“Once people saw the map rescaled, they realized that it was a better representation of the outcome of the election,” Newman said. He’s made cartograms of this sort with other data sets, but the first set of election cartograms he published in 2004 were viewed more than a million times. “They caught people’s imaginations the most,” he said.

Robert J. Vanderbei, a professor at Princeton, has also tried different methods to show results. When he saw a county results map in USA Today the morning after the 2000 election, he noticed the county he lived in was shaded red. Puzzled, he looked up the original data and found that his county broke 51-49 toward Bush.

‘Why not make it purple?’ he said. A week after the election, he published a map called “Purple America,” which shows each county in a continuous scale from blue to red. He’s

Approaches like these provide a greater level of nuance that is lost in more binary approaches.

For example, nearly 900,000 people in Los Angeles County voted for Mitt Romney. That enormous number of votes amounts to just under 28 percent of vote there, and it’s a detail that’s glossed over when that county and the rest of the state are painted blue.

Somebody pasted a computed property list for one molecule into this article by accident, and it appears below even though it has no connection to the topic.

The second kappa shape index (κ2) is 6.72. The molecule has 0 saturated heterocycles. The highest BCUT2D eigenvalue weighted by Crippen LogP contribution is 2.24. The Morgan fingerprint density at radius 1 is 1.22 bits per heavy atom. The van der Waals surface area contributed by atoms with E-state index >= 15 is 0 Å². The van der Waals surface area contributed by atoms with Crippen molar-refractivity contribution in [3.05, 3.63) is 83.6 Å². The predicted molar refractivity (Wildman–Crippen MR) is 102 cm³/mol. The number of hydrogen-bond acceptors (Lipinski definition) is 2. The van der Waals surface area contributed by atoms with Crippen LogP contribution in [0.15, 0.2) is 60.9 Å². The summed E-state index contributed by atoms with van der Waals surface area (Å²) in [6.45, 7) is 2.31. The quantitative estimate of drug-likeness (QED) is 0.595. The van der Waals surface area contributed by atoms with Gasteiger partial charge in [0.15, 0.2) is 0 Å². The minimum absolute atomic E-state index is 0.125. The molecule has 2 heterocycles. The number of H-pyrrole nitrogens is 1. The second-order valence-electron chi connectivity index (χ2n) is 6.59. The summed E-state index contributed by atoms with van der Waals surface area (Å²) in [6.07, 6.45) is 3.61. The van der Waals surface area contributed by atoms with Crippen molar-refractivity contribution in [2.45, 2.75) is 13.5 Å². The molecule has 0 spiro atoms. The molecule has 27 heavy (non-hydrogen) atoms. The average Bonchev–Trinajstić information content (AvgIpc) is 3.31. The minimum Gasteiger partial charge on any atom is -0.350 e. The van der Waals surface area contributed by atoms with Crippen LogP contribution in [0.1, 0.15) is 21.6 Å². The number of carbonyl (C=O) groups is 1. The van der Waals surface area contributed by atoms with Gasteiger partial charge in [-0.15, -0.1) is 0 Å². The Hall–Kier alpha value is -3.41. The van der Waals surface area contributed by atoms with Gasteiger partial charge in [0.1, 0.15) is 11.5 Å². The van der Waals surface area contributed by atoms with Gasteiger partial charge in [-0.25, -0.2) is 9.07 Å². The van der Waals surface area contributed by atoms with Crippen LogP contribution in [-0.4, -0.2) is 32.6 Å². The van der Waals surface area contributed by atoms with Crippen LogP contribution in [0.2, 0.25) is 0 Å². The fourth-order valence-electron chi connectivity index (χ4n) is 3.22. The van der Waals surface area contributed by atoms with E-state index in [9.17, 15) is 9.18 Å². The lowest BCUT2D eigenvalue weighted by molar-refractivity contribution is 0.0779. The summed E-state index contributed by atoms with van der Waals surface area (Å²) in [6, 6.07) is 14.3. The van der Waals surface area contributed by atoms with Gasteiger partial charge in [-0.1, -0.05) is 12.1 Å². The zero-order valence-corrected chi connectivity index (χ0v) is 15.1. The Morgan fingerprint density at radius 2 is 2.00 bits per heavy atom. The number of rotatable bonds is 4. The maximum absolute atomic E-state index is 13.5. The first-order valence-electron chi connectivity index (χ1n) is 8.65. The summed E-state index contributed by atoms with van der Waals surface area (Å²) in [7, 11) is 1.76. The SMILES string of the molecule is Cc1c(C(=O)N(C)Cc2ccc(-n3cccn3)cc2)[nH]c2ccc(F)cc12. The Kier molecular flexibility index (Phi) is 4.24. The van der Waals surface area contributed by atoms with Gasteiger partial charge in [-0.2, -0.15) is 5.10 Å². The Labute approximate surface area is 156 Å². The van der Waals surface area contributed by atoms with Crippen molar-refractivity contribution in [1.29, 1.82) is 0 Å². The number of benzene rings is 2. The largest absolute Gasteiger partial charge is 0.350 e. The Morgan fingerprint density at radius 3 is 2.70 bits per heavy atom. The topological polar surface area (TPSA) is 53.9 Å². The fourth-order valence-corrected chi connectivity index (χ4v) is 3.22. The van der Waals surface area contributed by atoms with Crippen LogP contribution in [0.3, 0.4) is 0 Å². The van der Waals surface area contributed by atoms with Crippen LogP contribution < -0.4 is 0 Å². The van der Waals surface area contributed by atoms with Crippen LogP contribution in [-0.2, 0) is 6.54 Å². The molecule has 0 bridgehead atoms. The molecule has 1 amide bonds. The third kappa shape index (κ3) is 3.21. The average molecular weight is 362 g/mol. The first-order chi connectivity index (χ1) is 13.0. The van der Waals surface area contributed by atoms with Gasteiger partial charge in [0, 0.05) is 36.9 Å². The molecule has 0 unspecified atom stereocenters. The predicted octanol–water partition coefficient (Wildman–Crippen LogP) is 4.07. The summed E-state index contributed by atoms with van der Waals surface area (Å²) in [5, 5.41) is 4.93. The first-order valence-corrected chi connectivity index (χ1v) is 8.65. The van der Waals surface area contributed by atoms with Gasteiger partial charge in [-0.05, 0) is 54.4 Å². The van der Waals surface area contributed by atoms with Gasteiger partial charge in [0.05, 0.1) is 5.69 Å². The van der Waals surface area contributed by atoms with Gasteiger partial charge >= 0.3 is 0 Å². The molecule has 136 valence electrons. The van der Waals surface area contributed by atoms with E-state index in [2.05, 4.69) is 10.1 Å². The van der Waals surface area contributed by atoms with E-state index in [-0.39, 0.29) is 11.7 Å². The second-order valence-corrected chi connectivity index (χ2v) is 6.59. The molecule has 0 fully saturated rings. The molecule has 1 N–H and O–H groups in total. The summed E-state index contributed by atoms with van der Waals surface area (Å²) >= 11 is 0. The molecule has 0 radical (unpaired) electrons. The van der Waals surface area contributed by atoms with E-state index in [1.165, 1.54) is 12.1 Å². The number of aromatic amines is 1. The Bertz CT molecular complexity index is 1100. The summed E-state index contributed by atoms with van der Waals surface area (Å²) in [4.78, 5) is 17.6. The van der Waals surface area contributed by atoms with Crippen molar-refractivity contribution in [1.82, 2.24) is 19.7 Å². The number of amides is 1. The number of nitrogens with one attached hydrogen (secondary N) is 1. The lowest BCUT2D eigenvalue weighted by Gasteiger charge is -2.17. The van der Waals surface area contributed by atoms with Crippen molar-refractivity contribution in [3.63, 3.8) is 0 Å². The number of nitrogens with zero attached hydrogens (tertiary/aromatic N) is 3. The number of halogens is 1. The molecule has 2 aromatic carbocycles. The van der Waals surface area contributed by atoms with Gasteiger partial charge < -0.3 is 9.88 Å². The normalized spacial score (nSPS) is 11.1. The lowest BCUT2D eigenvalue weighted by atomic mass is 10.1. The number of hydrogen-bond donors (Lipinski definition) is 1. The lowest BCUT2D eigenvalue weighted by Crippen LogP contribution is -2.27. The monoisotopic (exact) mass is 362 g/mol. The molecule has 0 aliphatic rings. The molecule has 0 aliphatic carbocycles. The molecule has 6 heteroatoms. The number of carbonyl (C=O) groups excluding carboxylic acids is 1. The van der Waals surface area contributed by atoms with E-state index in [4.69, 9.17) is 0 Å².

So, why don’t we see more maps that accurately portray this nuance in popular media?

Our national tradition of election maps has a rich history, dating at least to the late 1800s.

“We think we’ve invented the election map, but it’s been done before,” said Susan Schulten, chair of the history department at the University of Denver. She discovered what may be the earliest example of a county-level map showing election results, published in 1883.

Scribner’s statistical atlas of the United States, published in 1883. comes from a statistical atlas and shows the result of the 1880 election using the familiar red and blue color scheme with different shades for margin of victory. The colors are flipped. Republicans are in blue and Democrats are in red.

The color convention we know today began to be worked out in the unlikeliest of places: television. The increasing prevalence of color television gave us the first iterations of the maps that are so common today. In fact, it wasn’t until 2000 that commonly used colors were red for Republican and blue for Democrat.

Though cartograms are a more accurate way to show election results, it’s difficult to escape the need to preserve geography. “Part of the goal is to keep a map that is recognizable,” Newman said, “but map the area to the value you’re interested in.”

While cartograms have been around since at least 1870 and have enjoyed a recent burst in popularity, maps in general date back thousands of years. And like most deep-rooted traditions, they tend to change very slowly. Consider this: The map projection used for maps on most phones is based on a map created for navigation in 1569.

Changing that won’t be easy, but it has to start somewhere.